No more mouse: Microsoft Research invents Leap-like gesture keyboard

Microsoft Research’s intuitive designers have developed an augmented reality mechanical keyboard – or more concisely, a keyboard with touch and gesture ability.

The “Type-Hover-Swipe” project integrates “a low-resolution matrix of infrared (IR) proximity sensors” dotted among a set of a standard qwerty keys. Not only does this keyboard allow the user to type (or what you’d traditionally expect from a keyboard), it also gives the user the power of gesture and touch commands, much like Microsoft Surface 2’s interface or the Xbox Kinect system.

By gently caressing the keyboard or waving a hand above it, the user can change between text boxes, pinch to zoom, scroll the page as if using a mouse wheel, or more impressively, play games. The video demonstrates how an imaginary steering wheel — made by literally holding an imaginary steering wheel above the keyboard — can control and steer a little digital vehicle.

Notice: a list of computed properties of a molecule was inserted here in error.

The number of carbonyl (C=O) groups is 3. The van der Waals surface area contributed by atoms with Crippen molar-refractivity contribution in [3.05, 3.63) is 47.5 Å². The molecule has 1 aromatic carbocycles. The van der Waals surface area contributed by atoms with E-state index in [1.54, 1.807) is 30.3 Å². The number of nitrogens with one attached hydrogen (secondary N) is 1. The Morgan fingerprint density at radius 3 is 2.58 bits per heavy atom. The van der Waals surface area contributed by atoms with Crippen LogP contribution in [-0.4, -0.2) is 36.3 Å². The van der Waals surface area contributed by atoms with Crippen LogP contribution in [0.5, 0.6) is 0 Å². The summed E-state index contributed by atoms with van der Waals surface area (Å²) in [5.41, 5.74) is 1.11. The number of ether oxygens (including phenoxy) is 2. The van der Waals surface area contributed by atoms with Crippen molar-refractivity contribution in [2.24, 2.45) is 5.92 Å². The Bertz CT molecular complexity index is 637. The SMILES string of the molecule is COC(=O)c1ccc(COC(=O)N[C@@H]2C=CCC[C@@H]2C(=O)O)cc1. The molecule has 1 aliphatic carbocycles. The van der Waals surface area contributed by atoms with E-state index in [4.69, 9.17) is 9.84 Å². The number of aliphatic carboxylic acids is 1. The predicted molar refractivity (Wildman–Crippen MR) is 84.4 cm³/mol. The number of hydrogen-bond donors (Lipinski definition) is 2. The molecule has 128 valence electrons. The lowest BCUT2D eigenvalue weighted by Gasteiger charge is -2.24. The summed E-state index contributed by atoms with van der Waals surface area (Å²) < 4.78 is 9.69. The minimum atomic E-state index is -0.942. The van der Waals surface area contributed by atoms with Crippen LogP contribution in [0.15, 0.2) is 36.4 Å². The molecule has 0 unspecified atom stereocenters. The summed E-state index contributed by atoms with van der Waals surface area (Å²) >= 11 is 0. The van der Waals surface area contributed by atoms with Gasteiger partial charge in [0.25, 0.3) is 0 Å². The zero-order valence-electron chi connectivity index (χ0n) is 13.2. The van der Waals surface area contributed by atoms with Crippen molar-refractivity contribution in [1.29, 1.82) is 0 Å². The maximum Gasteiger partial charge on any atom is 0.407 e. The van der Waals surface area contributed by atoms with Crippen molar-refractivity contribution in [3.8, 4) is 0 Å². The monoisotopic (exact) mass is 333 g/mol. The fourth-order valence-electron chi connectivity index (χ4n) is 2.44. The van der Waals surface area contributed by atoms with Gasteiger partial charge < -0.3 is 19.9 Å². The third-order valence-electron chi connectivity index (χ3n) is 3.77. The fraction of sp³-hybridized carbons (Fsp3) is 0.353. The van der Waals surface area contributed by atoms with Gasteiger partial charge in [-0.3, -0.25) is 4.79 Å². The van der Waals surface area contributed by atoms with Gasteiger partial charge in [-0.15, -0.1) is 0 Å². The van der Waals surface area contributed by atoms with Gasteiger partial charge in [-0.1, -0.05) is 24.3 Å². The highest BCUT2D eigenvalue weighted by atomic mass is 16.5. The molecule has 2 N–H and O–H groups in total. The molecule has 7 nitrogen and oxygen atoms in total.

Microsoft Research Keyboard

Those who hate touch screens will love this. It takes the advantages of touch interfaces and welds it to the good old, ever reliable mechanical keyboard. In theory, it would ensure the user’s hands never leave the work surface, negating the need for a touch screen or mouse, improving workflow and allowing the user control over the computer in a more neutral position.

Although the idea is still in its infancy, as the keyboard can only handle 64 pixels of data, it does look promising and is rather intelligent. But don’t expect this to be integrated in all Microsoft’s new keyboards anytime soon.

Andy Walker, former editor


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